Endoscopic closure of iatrogenic duodenal perforation

singhal_headshot Shashideep Singhal, MD, form the Division of Gastroenterology, Hepatology and Nutrition, University of Texas Health Science Center, in Houston, Texas, USA presents this video case, “Endoscopic closure of iatrogenic duodenal perforation using dual over-the-scope clips.”

A 44-year-old female was referred for endoscopic retrograde cholangiography (ERC) after an intraoperative cholangiogram done during laparoscopic cholecystectomy for acute cholecystitis revealed common bile duct stones. A duodenoscope was advanced to the duodenum without difficulty. A 1.5 cm full thickness perforation was found in the anterior wall of the second portion of the duodenum immediately after duodenoscope insertion.  The ERC was aborted. The duodenal perforation was closed using two over-the-scope clips (OTSCs 12/6 gc). CT scan of the abdomen with oral gastrograffin contrast was performed after endoscopic perforation closure and showed free intraperitoneal and retroperitoeal air, however no leakage of enteric contrast was seen. An upper GI series with gastrograffin was done at Day 9 and showed no contrast leak. Two OTSCs were seen in the KUB. A follow up MRI/MRCP was performed at Day 45, which showed resolution of air fluid collection, no leak of oral contrast and resolution of biliary filling defects likely due to spontaneous passage of stones.

Singhal_fig

Figure 1. A, Duodenal perforation. B, Over-the-scope clip (OTSC) closure of perforation. C, CT image showing pneumoperitoneum and OTSC clip. D, Upper GI series without leakage of contrast medium (day 10). Arrows show OTSCs placed adjacent to each other.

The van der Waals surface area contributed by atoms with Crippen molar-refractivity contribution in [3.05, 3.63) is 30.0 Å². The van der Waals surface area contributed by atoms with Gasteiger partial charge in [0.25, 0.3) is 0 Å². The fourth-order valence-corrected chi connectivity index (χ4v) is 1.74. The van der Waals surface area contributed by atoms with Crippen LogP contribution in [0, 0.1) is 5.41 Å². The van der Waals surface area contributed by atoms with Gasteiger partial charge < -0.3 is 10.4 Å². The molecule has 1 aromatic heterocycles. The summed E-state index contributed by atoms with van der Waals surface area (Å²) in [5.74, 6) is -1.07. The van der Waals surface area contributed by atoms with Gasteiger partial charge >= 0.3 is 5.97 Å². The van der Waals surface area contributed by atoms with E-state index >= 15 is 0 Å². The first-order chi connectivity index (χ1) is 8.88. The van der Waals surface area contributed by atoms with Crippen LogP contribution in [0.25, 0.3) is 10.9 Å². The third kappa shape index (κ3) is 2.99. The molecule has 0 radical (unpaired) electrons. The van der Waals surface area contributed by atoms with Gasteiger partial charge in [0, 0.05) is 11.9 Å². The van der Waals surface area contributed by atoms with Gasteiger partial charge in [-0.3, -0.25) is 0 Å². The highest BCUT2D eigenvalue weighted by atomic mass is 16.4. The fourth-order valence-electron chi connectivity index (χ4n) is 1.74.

Perforation of the duodenum is a rare adverse event of upper gastrointestinal endoscopy, which is traditionally managed surgically and is associated with significant morbidity and mortality. This video demonstrates the technique of using OTSCs for successful closure of duodenal perforation.

The technique of using two OTSCs can be helpful in select cases where the defect is larger or at a location where closure with a single OTSC might be difficult. In this case, a twin grasper was passed through the channel of the endoscope to oppose the edges of the duodenal wall defect and pull it into the OTSC cap. The first OTSC was applied to the site of the defect. A small residual defect was visible after placement of first OTSC. A second OTSC was placed adjacent to the first clip at the site of residual defect using suction technique. Satisfactory closure of defect was achieved.

OTSCs are important additions to the endoscopic armamentarium of general gastroenterologists as well as therapeutic endoscopists for successful closure of gastrointestinal perforations and avoid surgery.

Find more VideoGIE cases online.

The information presented in Endoscopedia reflects the opinions of the authors and does not represent the position of the American Society for Gastrointestinal Endoscopy (ASGE). ASGE expressly disclaims any warranties or guarantees, expressed or implied, and is not liable for damages of any kind in connection with the material, information, or procedures set forth.

3 thoughts on “Endoscopic closure of iatrogenic duodenal perforation

  1. Fauze Maluf-Filho

    Congratulations for the excellent presentation. I wonder when it would be considered safe to repeat ERCP in this situation.

    1. It will ideally be better to wait for 4-6 weeks to perform ERCP to help the damaged tissue gain enough strength. If there are clinical parameters that warrant an urgent ERCP such as cholangitis, I will go for it earlier.

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